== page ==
Our analysis revealed that the use of the theta-low gamma nested oscillation that was extracted from the speech envelope is sufficient as a temporal reference for speech segmentation from syllable units to sub-phonemic units of consonant and vowel. Previous studies have investigated the relationship between the theta range (4~10 Hz) speech envelope and the rates of various linguistic units15,16,25,34,35. The power of the theta range speech envelope arose from the opening of the jaw for voicing, which is an event that occurs at the beginning of every syllable during speech production. These results suggested that syllabic information is dominated in the theta range of the speech envelope. The emergence of the theta-low gamma nested timescale agrees with previous experimental findings. Giraud et al.8 insisted that cortical activity does not track whole speech modulation frequencies equally, but selectively tracks the theta and gamma range of speech modulation. The reason for this preferential tracking in the theta and gamma range can be explained by its potential role as a temporal reference to decompose from the syllable unit to the consonant and vowel unit. Perez et al.13 examined optimal timescales for the brain to discriminate consonant and vowel sounds by comparing neural discrimination with behavior discrimination. The results indicated that consonant and vowel discrimination are highly correlated with neural discrimination when different timescales of 1–20 ms and 40–100 ms are used to encode spike activities. These timescales are nearly consistent with the frame size that is provided by our results, which suggests that a nested theta-low gamma oscillatory reference is employed to provide different timescales to encode consonant and vowels. These findings suggest that the theta and gamma range of the speech envelope is a crucial ingredient that serves as a reference for decomposing speech from a syllable unit into phoneme units and extracting sub-phonemic features.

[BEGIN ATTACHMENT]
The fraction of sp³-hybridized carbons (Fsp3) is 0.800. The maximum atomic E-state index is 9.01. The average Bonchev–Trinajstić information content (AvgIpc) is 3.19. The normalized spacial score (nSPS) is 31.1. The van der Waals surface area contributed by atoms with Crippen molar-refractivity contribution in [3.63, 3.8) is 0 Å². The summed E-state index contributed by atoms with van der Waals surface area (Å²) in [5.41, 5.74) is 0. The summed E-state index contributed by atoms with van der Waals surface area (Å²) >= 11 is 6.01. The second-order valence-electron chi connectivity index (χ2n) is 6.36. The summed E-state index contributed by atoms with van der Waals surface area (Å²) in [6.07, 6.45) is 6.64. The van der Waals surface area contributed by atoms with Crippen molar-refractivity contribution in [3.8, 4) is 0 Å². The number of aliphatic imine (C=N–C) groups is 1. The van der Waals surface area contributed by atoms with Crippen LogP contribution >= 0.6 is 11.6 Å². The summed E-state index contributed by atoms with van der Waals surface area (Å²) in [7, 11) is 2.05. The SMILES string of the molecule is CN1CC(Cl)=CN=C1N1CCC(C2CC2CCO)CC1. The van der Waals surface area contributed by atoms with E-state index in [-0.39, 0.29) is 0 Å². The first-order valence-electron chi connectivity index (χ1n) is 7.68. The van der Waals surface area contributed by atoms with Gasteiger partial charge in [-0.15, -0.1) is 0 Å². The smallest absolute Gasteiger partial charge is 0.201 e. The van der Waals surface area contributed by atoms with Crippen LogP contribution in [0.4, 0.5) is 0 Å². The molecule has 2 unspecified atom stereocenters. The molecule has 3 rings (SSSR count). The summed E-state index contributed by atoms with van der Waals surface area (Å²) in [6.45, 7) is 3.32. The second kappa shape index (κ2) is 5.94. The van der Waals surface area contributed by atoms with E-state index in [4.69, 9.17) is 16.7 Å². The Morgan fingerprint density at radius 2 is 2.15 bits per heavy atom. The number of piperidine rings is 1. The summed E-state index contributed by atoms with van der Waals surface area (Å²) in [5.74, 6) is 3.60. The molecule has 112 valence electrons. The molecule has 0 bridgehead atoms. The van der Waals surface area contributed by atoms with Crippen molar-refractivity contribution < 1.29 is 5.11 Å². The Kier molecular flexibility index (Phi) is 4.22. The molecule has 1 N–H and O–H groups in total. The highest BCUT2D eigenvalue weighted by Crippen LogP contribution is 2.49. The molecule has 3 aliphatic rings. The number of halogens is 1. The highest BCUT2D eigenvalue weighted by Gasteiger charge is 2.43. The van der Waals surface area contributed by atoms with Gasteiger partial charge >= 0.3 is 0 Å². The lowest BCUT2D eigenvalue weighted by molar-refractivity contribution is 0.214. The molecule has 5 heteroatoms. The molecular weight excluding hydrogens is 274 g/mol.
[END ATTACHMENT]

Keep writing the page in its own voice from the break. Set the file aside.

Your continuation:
The phase of the neuronal oscillation seems to be involved in many cognitive processes due to its robustness against various noises. In the auditory cortex, the phase patterns of neuronal oscillations provide complementary information that cannot be provided by spectral information in spike trains8,9,32,36,37,38. Wang et al.38 demonstrated that the phases of typical frequency-range neuronal oscillations themselves provide distinct information to distinguish each phoneme, for which researchers succeeded in recognizing eight English phonemes with 66.7% accuracy using only the phase pattern. In circumstances in which the phases of the speech envelope and neuronal oscillations are locked, use of the phase information of the speech envelope is appealing as a new feature that can add complementary information with the spectral analysis. In the ASR field, however, only a few attempts have been made using the speech envelope as a new feature for ASR39,40,41,42. No attempts have been made to use the speech envelope as a temporal reference to directly segment speech. Our results suggest that a particular sub-band speech envelope provides a sufficient temporal reference to segment the speech signal.